Menu Close
A cartoon of a person looking at a compute screen with monsters looking back

Online anonymity: study found ‘stable pseudonyms’ created a more civil environment than real user names 

The ability to remain anonymous when commenting online is a double-edged sword. It is valuable because it enables people to speak without fear of social and legal discrimination. But this is also what makes it dangerous. Someone from a repressive religious community can use anonymity to talk about their sexuality, for example. But someone else can use anonymity to hurl abuse at them with impunity.

Many people focus on the dangers of online anonymity. Back in 2011, Randi Zuckerberg, sister of Mark and (then) marketing director of Facebook, said that for safety’s sake, “anonymity on the internet has to go away”. Such calls appear again and again. Behind them is a common intuition: that debate would be more civil and constructive if people used their real names.

But my research with colleagues suggests that anonymity – under certain conditions – can actually make for more civil and productive online discussion. This surprising result came out of a study looking at the deliberative quality of comments on online news articles under a range of different identity rules.

We built a data set of 45 million comments on news articles on the Huffington Post website between January 2013 and February 2015. During this period, the site moved from a regime of easy anonymity to registered pseudonyms and finally to outsourcing their comments to Facebook. This created three distinct phases.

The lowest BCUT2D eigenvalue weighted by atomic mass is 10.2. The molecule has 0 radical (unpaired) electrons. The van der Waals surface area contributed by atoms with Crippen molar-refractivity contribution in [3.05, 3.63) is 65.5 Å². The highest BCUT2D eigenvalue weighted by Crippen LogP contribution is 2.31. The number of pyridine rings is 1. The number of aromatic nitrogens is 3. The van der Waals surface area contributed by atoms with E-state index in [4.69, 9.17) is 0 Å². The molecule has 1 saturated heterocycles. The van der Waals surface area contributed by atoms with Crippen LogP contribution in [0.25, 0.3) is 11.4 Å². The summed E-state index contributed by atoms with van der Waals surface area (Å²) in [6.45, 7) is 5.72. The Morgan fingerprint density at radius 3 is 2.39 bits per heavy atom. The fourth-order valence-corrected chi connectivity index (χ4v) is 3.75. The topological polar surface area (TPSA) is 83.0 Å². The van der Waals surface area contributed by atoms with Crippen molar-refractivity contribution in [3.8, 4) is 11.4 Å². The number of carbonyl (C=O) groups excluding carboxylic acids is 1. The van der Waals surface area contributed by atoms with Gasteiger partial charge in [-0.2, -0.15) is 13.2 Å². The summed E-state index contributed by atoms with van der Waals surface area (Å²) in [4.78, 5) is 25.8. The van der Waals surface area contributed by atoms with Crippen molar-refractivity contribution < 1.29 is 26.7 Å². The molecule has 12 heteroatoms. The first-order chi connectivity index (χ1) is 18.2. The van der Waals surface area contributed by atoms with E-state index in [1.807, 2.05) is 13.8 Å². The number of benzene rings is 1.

In the initial phase users could easily set up multiple accounts. The comment space was, at that time, a troll’s paradise. People could read an article, quickly create a username, and post whatever they wanted. If moderators blocked that username for abusive behaviour, the person (or even bot) behind it could just make another, and then another, and so on. This led to a space that was unpleasant for users. So the website began to make changes.

In the second phase, users had to authenticate their accounts, but did not have to use their real name with their comments. That meant they could be anonymous to other users but could be identified by the platform. If they behaved badly and were blocked, they couldn’t just make a new account and carry on – at least, not without creating a new authenticating account on Facebook. This made personas on this commenting space less disposable. They became “stable pseudonyms”.

A photo of David Amess surrounded by flowers left in his memory.
Some have called for online anonymity to be banned in the UK after the murder of MP David Amess. Alamy

In the third phase, the commenting system was outsourced to Facebook. Huffington Post usernames were replaced with user’s Facebook names and avatars. Depending on settings, comments might appear on users’ Facebook feeds. While not everyone has their own face on their profile picture, and not everyone even uses their real name on their account, many users do. This third phase therefore roughly approximates a real-name environment.

Keeping it friendly